### Design Project 3 - The Class-D Amplifier

#### Part One

Click here to read the material on the class-D amplifier that I wrote for the book I use in Audio Engineering. It explains the theory of operation of the class-D amplifier and gives some of the design equtions. The object of this project is to design a mock class-D amplifier with op amps, comparators, and complementary MOS transistors. Do not use the 741 op amp for any of the circuits. It has too low a slew rate to be used in this project.

In this part of the lab, you are to assemble the amplifier in Figure 1 of the class-D article. You will have to design the triangle wave generator that dirves the + input of the op amp, the CMOS inverter output stage, and an active filter in place of the passive LC filter shown in the class-D article.

The MOS transistors used for the output stage are in the CD4007 chip that is used in the ECE 3042 lab. Only two of the transistors in this chip are to be used, one an n-channel and the other a p-channel. The maximum voltage rating for this chip is 15 V. For this reason, the circuits for the design project are to be operated at power supply voltages of + and - 7.5 V. The op amps should operated at this reduced voltage with no problems.

The first step is to assemble the triangle wave generator using an op amp in place of the comparator. The design of this circuit is covered in the course textbook and in the class-D amplifier article. Design the circuit for an initial 50 kHz triangle-wave frequency. The peak voltage of the triangle wave is to be 6 V. This voltage sets the clipping voltage of the class-D amplifier at 6 V. If you cannot get the triangle wave generator to work properly at 50 kHz, it may be necessary to lower its frequency. However, the class-D amplifier requires this frequency to be as high as possible.

The second step is to connect the triangle wave and a 1 kHz test signal from a function generator to the two inputs of an op amp that is used as a comparator. You should see an output that looks like a square wave with a modulation of the widths of its positive and negative peaks. If the op-amp comparator will not switch at 50 kHz, it may be necessary to reduce the triangle wave frequency.

Connect the CD4007 chip to the circuit. Note that it is connected as a CMOS inverter. Put a 1 kΩ load resistor from the output of the inverter to ground. Use the oscilloscope to observe the signals in the circuit. The output of the CMOS inverter should be an inverted replica of the output of the comparator.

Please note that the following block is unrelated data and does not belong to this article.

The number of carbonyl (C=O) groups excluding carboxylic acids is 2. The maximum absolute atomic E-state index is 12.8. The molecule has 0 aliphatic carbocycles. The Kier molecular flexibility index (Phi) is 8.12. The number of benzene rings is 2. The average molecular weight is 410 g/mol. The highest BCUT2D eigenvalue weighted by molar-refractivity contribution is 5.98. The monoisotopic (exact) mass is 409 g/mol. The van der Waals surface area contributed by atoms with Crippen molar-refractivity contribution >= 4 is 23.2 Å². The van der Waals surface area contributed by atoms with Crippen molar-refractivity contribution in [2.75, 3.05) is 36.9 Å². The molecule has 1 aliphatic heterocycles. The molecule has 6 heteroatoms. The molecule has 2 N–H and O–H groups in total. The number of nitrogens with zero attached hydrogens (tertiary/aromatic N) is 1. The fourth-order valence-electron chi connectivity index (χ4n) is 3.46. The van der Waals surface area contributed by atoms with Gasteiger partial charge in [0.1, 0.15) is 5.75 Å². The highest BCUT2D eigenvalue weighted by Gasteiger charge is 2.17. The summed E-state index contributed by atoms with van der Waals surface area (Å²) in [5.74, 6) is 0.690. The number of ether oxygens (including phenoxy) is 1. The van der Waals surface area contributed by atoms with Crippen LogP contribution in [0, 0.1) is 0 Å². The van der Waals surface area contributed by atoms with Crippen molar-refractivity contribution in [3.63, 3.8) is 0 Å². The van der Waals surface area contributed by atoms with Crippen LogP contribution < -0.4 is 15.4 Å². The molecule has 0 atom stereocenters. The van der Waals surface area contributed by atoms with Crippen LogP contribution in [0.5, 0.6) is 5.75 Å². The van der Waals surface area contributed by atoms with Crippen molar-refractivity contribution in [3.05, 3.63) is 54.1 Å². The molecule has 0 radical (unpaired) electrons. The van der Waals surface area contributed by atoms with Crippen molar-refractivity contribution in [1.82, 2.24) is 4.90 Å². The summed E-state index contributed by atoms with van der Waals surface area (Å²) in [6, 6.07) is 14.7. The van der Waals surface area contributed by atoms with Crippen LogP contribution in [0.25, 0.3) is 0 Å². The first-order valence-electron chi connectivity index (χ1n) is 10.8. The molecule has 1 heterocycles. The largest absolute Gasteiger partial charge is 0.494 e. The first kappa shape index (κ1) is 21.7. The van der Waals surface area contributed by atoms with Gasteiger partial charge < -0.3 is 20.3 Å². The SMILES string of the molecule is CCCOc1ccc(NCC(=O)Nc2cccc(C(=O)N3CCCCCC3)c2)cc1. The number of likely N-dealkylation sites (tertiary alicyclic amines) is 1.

The class-D amplifier article shows a passive LC circuit between the amplifier and the loudspeaker load. Although a passive filter must be used if the amplifier is to drive a loudspeaker, we can replace it with an active filter for purposes of this lab. The filter is to be a 3rd-order Chebyshev filter with a dB ripple of 0.5 dB. The design of this filter is described starting on page 30 here. You will probably not be able to find exact capacitor values, but you should be able to come close. For a "first cut" design, a cutoff frequency of 1/10 of the triangle wave frequency is suggested. For example, if you were able to make the pulse-width modulator work properly with a triangle wave frequency of 50 kHz, you might choose the filter cutoff frequency to be 5 kHz. The cutoff frequency can easily be changed later if desired to optimize the amplifier performance. The filter circuit diagram shows only one op amp in the circuit. A second op amp should be added to the filter input that is operated as a non-inverting, unity-gain buffer. Measure and document the frequency response of the filter before connecting it to the inverter output. You should measure and document the frequency response of the filter before connecting it to the circuit.

When you connect the filter to the output of the inverter, you should leave the 1 kΩ inverter load resistor in the circuit. If everything is working, you should see the audio output signal at the output of the filter and no 50 kHz switching signal.

#### Part Two

The last part of the experiment is to add negative feedback to the circuit. This is done by implementing an inverting integrator as an input stage to the amplifier as shown in figure 6 of the document on the class-D amplifier. In order for the feedback to be negative, you should adhere to the op-amp polarities shown in Figure 5. The amplifier should exhibit an overall closed-loop gain of 10 (20 dB). This might be achieved with R1 = 10 kΩ and RF = 100 kΩ. See page 3 of the Class-D Amplifier document for suggestions on picking a value for CF. If this capacitor is too small, the circuit could oscillate. If it is too large, the bandwidth will be limited.

You should document the operation of your circuit by capturing time waveforms from various points in the system using sine-wave and square-wave input signals. Because the Butterworth filter has complex poles, you should observe some ringing at its output with a square wave in. With a sine-wave input signal, the distortion can be measured using the FFT facility in the oscilloscope. The FFT can also be used to obtain the spectrum of the v′o output, i.e. the signal before the low-pass filter. Your report should include all calculations, derivations, and measurements. It does not have to be a formal report.